Etymology
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lath (n.)
"thin strip of wood" used chiefly in roof-building and plastering, late 13c., probably from an unrecorded Old English *læððe, variant of lætt "beam, lath," which is apparently from a Proto-Germanic *laþþo (source also of Old Saxon, Old Norse latta, Middle Dutch, German latte "lath," Dutch lat, Middle High German lade "plank," which is the source of German Laden "counter," hence, "shop"), but there are phonetic difficulties.
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lath (v.)
"to cover or line with laths," 1530s, from lath (n.). Related: Lathed; lathing.
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lattice (n.)
"work with open spaces formed by crossing or interlacing of laths, bars, etc.," c. 1300, from Old French latiz "lattice," from late "lath, board, plank, batten" (Modern French latte), from Frankish or some other Germanic source, such as Old High German latta "lath" (see lath). As a verb from early 15c. Related: Latticed.
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caber (n.)
pole used in housebuilding, especially as an object tossed in the Highland games, 1510s, from Gaelic cabar "pole, spar," cognate with Irish cabar "lath," Welsh ceibr "beam, rafter."
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shingle (n.1)
"thin piece of wood," c. 1200, scincle, from Late Latin scindula (also the source of German Schindel), altered (by influence of Greek schidax "lath" or schindalmos "splinter") from Latin scandula "roof tile," from scindere "to cut, rend, tear asunder, split; split up, part, divide, separate," from PIE *skind-, from root *skei- "to cut, split." Meaning "small signboard" is first attested 1842. Sense of "woman's short haircut" is from 1924; the verb meaning "to cut the hair so as to give the impression of overlapping shingles" is from 1857.
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lather (v.)
from a Middle English variant of letheren (v.), from Old English leþran (late West Saxon lyþran) "become covered with (sweat, blood, etc.)," also transitive, from Proto-Germanic *lauthrjan (source also of Old Norse leyðra "to clean, wash;" see lather (n.)). Meaning "to form in froth, produce suds or foam" is from c. 1600. Related: Lathered; lathering.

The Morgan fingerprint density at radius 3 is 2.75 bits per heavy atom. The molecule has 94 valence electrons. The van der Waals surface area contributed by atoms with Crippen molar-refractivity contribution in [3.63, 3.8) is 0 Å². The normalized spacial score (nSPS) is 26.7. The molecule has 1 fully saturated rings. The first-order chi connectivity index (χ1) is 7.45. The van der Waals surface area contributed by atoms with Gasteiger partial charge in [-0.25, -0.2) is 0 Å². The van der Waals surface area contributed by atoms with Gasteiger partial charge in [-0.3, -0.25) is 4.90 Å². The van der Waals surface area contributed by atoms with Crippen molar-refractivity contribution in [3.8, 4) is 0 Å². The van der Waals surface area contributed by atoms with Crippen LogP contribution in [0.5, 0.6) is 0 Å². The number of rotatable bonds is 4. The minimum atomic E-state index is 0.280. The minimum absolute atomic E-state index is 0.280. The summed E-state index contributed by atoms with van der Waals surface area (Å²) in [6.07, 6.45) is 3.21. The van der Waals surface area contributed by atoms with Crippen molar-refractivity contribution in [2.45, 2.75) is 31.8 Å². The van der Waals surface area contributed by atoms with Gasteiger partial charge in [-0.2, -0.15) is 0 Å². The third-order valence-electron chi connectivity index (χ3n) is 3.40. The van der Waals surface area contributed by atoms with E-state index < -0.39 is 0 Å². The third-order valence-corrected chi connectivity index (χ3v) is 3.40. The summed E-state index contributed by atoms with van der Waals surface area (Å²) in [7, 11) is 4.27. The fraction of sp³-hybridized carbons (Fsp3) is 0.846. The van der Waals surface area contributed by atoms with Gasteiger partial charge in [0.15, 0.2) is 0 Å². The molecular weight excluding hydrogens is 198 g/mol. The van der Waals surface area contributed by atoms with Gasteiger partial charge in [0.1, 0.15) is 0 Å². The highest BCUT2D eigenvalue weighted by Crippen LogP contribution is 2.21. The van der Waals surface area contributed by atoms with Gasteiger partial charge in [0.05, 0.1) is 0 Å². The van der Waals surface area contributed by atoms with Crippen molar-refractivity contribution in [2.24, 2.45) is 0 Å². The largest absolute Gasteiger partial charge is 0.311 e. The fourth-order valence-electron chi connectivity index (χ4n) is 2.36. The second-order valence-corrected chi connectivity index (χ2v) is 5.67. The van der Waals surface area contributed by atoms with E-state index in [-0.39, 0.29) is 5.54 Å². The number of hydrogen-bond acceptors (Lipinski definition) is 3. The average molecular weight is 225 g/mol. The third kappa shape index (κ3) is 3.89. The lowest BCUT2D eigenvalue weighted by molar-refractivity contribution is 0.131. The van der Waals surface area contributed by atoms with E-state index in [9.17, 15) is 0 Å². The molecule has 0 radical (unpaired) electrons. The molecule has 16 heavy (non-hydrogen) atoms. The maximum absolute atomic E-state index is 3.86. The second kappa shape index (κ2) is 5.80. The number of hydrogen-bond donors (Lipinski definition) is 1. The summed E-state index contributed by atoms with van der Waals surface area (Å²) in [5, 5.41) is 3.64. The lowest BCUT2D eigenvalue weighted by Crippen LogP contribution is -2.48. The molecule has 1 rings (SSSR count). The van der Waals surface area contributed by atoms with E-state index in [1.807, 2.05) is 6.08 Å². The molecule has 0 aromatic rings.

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lathe (n.)
"machine for turning wood, etc., so it can be worked by a tool held at rest," early 14c., of uncertain origin, probably from a Scandinavian source. OED compares Danish drejelad "turning-lathe;" other compounds with the element suggest a sense "framework, supporting structure." Others see a possible connection to Old Norse hloeða "to lade, load, saddle (a horse)."
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lather (n.)
Old English leaþr "foam, soap, washing soda," from Proto-Germanic *lauthran (source also of Old Norse lauðr "washing soap, foam"), from PIE *loutro- (source also of Gaulish lautron, Old Irish loathar "bathing tub," Greek louein "to bathe," Latin lavere "to wash"), which is from root *leue- "to wash" + instrumentative suffix *-tro-.

The modern noun might be a 16c. redevelopment from the verb. Meaning "violent perspiration" (especially of horses) is from 1650s; hence the transferred sense "state of agitation" (such as induces sweating), attested from 1839.
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ceiling (n.)

mid-14c., celynge, "act of paneling a room," noun formed (with -ing) from Middle English verb ceil "put a cover or ceiling over," later "cover (walls) with wainscoting, panels, etc." (early 15c.); from Old French celer "to conceal," also "cover with paneling" (12c.), from Latin celare "to hide" (from PIE root *kel- (1) "to cover, conceal, save"). Probably influenced by Latin caelum "heaven, sky" (see celestial).

Extended to the paneling itself from late 14c., then to lath-and-plaster work.  The meaning "interior overhead surface of a room" is attested by 1530s; by late 19c. the meaning "wainscoting" was only in provincial English. Figurative sense "upper limit" is from 1934. Colloquial figurative phrase hit the ceiling "lose one's temper, get explosively angry" attested by 1908; earlier it meant "to fail" (by 1900, originally U.S. college slang). Glass ceiling in the figurative sense of "invisible barrier that prevents women from advancing" in management, etc., is attested from 1988.

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